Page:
The information handling system described above, or similar systems, may be used to implement the systems and methods described herein. It should be noted that the information handling system needed to implement the methods and systems described herein may be implemented in hardware, in software (in the form of one or more instructions), or in any combination of hardware or software. Moreover, no specific software language is required to implement the systems and methods described herein, and they may be implemented using any desired programming language.
The information handling system described above, or similar systems, can be equipped with an on-board microcontroller called the baseboard management controller (“BMC”) 282, as illustrated in
One significant addition to the IPMI 1.5 specification is an interface that enables standard messaging and alerting through direct serial, IPMI over local area network (LAN), and serial over LAN (SOL) connections. This IPMI 1.5 feature helps provide administrators with remote access to manage the platform, even when the operating system (OS) or systems management software is not available or when the system is powered off. The standard also defines an alerting mechanism for the system to generate and send a Simple Network Management Protocol (SNMP)-based Platform Event Trap (PET) when a monitored event condition occurs. IPMI messaging and alerting enable remote management of the BMC 282: IPMI messaging can be used to query platform status, review hardware logs, or issue other requests from the remote console, which can also be notified of events or alerts through IPMI alerting functions.
IPMI is best used with systems management software running under the OS, which offers an enhanced level of configuration and manageability by providing in-band (OS-present) access to IPMI management information and by integrating IPMI with additional management functions. Appropriate systems management software can provide sophisticated management for the BMC 282 that is compliant with IPMI 1.5. Specifically, a BIOS Setup (Option ROM) Utility can be invoked during the BIOS 180 power-on self-test (“POST”) sequence to enable administrators to configure a subset of the BMC 282 for remote management. It sets up the most commonly used, quickest configuration of the BMC 282.
Software components that access the BMC 282 data, such as the BIOS 180, firmware on out-of-band management cards (not shown) and system management software have to read from the BMC 282 all of the meta data that describe the system sensors. Under the IPMI, that meta data is stored in one or more sensor data records (“SDR”). The typical size of an SDR is 64 bytes and a typical information handling system 200 has over one hundred SDRs.
Some information handling systems 200 have memory sensors. All of the data for the memory sensors are provided by the BIOS 180 during the POST phase of the boot process. In order for the BIOS 180 to provide the information for each sensor, the BIOS must know the address of each memory sensor. The BIOS 180 locates the addresses for the memory sensors by reading all of the SDR's in the BMP 282 via the slow I2C bus 178, and then parses them.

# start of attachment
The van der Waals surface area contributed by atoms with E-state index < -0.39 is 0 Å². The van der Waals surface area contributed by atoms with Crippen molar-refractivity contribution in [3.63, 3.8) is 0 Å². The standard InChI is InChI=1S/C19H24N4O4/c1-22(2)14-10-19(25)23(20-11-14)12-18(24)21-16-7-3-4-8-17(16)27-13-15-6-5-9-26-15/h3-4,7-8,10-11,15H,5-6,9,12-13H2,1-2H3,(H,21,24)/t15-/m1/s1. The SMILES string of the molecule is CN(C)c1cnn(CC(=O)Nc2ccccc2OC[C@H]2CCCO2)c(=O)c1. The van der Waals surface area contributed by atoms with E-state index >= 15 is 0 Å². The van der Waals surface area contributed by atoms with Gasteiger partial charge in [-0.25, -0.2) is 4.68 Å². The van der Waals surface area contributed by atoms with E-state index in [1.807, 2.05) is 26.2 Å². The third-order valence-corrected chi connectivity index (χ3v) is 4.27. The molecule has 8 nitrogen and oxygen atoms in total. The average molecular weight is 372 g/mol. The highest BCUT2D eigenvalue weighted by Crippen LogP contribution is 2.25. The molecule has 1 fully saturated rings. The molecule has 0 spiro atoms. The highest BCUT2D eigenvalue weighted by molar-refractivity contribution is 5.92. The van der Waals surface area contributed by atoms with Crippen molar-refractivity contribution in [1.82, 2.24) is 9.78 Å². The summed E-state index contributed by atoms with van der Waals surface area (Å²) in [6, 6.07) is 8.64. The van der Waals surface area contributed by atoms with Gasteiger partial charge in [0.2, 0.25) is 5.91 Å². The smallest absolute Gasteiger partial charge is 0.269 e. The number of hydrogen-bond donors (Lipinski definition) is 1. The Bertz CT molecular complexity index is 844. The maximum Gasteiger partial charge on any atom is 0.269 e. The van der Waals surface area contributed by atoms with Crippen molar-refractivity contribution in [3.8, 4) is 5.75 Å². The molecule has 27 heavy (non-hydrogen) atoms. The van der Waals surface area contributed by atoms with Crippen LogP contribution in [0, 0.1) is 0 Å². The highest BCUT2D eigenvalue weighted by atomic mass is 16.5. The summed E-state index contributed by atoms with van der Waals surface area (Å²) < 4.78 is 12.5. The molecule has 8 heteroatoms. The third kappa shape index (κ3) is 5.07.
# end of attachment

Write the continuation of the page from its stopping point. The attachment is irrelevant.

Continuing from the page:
A protocol between a standard BMC 282 and a BIOS 180 is illustrated in
To implement the functionality described herein, the following example solution is proposed to mitigate the problems in the prior art and to improve the overall performance of the infomration handling system 200. Any software process that needs sensor addresses can issue a new command, such as “GetSensorInformationFromSensorType( )” in which the input would be the sensor type that the software wants to monitor/control. The response from the BMC 282 may be the addressing data that is needed to issue IPMI commands to specific sensors. The command could be modeled as follows:
In the Response Data, there could be information for the number of sensors (of the requested type), often designated as “N”; a handle (perhaps with the value “ff” meaning there is no more data); and a list of sensor data, each element of the list having the sensor number and the owner identifier, preferably for all N sensors.
When the BMC 282 receives the GetSensorInformationFromSensorType command, it will search its SDR table for records that represent sensors of the type specified in the request. All matches will be placed in a response buffer that the BMC 282 returns to the requester. The requester will then iterate through the response record, utilizing the sensor addressing data to access the specific sensors.
In another embodiment, the BMC 282 can be constructed to accept an additional command, namely a command to return sensor info by type. With that functionality, the BIOS 180 merely needs to send a single command to the BMC 282 specifying “memory sensor” or the like as the parameter in the call statement.
In yet another embodiment, the BMC 282 can be constructed to accept an additional command, namely return only memory sensor info, so that the BIOS need send a shorter signal, illustratively entitled “GetMemorySensorInformation” (with no parameters) to achieve the same functionality noted in the previous paragraph. This embodiment also eliminates several steps (illustrated in
It will be understood by those skilled in the art that each step depicted above may be given additional or lesser subtasks so that each step is capable of variation yet achieve the same result. Similarly, the order or duties of each step can be modified to provide a correspondingly different result.
The invention, therefore, is well adapted to carry out the objects and to attain the ends and advantages mentioned, as well as others inherent therein. While the invention has been depicted, described, and is defined by reference to exemplary embodiments of the invention, such references do not imply a limitation on the invention, and no such limitation is to be inferred. The invention is capable of considerable modification, alteration, and equivalents in form and function, as will occur to those ordinarily skilled in the pertinent arts and having the benefit of this disclosure. The depicted and described embodiments of the invention are exemplary only, and are not exhaustive of the scope of the invention. Consequently, the invention is intended to be limited only by the spirit and scope of the appended claims, giving full cognizance to equivalents in all respects.
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|U.S. Classification||702/182, 710/33, 702/186|
|Cooperative Classification||G06F13/102, G05B15/02|
|European Classification||G05B15/02, G06F13/10D|
|Mar 11, 2005||AS||Assignment|
Owner name: DELL PRODUCTS L.P., TEXAS
Free format text: ASSIGNMENT OF ASSIGNORS INTEREST;ASSIGNORS:MUGUNDA, CHANDRASEKHAR;CHIDESTER, PHILIP DALE;KHATRI, MUKUND PURSHOTTAM;AND OTHERS;REEL/FRAME:016384/0118;SIGNING DATES FROM 20050310 TO 20050311
|Mar 11, 2011||FPAY||Fee payment|